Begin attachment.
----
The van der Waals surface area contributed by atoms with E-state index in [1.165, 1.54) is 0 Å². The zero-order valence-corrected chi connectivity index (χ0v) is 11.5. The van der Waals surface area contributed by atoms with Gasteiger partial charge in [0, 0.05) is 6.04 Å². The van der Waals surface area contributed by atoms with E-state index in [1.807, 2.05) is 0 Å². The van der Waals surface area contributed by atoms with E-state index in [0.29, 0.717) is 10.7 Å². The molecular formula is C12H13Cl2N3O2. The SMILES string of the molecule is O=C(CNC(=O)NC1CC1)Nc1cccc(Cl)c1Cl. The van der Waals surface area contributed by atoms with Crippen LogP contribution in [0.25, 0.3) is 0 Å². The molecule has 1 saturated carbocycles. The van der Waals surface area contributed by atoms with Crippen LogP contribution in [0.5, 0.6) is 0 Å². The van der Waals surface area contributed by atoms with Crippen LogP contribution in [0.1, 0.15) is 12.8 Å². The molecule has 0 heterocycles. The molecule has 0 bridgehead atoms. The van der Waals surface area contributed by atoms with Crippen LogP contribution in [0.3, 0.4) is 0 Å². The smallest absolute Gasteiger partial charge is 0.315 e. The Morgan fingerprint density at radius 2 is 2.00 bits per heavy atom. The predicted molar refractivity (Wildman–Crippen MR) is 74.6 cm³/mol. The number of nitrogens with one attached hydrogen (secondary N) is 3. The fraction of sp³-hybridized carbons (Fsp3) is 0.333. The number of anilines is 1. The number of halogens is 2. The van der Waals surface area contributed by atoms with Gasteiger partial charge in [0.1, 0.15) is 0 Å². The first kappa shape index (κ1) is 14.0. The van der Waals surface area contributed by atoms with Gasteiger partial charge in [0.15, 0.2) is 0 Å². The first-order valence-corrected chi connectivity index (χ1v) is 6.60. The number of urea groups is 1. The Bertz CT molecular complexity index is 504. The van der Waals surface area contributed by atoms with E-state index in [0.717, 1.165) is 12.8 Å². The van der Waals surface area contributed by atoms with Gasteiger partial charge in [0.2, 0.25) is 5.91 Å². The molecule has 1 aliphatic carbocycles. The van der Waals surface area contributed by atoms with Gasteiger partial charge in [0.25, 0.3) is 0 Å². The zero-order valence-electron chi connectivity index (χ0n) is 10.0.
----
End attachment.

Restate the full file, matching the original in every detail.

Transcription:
The van der Waals surface area contributed by atoms with E-state index in [1.165, 1.54) is 0 Å². The zero-order valence-corrected chi connectivity index (χ0v) is 11.5. The van der Waals surface area contributed by atoms with Gasteiger partial charge in [0, 0.05) is 6.04 Å². The van der Waals surface area contributed by atoms with E-state index in [1.807, 2.05) is 0 Å². The van der Waals surface area contributed by atoms with E-state index in [0.29, 0.717) is 10.7 Å². The molecular formula is C12H13Cl2N3O2. The SMILES string of the molecule is O=C(CNC(=O)NC1CC1)Nc1cccc(Cl)c1Cl. The van der Waals surface area contributed by atoms with Crippen LogP contribution in [0.25, 0.3) is 0 Å². The molecule has 1 saturated carbocycles. The van der Waals surface area contributed by atoms with Crippen LogP contribution in [0.5, 0.6) is 0 Å². The van der Waals surface area contributed by atoms with Crippen LogP contribution in [0.1, 0.15) is 12.8 Å². The molecule has 0 heterocycles. The molecule has 0 bridgehead atoms. The van der Waals surface area contributed by atoms with Crippen LogP contribution in [0.3, 0.4) is 0 Å². The smallest absolute Gasteiger partial charge is 0.315 e. The Morgan fingerprint density at radius 2 is 2.00 bits per heavy atom. The predicted molar refractivity (Wildman–Crippen MR) is 74.6 cm³/mol. The number of nitrogens with one attached hydrogen (secondary N) is 3. The fraction of sp³-hybridized carbons (Fsp3) is 0.333. The number of anilines is 1. The number of halogens is 2. The van der Waals surface area contributed by atoms with Gasteiger partial charge in [0.1, 0.15) is 0 Å². The first kappa shape index (κ1) is 14.0. The van der Waals surface area contributed by atoms with Gasteiger partial charge in [0.15, 0.2) is 0 Å². The first-order valence-corrected chi connectivity index (χ1v) is 6.60. The number of urea groups is 1. The Bertz CT molecular complexity index is 504. The van der Waals surface area contributed by atoms with E-state index in [0.717, 1.165) is 12.8 Å². The van der Waals surface area contributed by atoms with Gasteiger partial charge in [0.2, 0.25) is 5.91 Å². The molecule has 1 aliphatic carbocycles. The van der Waals surface area contributed by atoms with Gasteiger partial charge in [0.25, 0.3) is 0 Å². The zero-order valence-electron chi connectivity index (χ0n) is 10.0.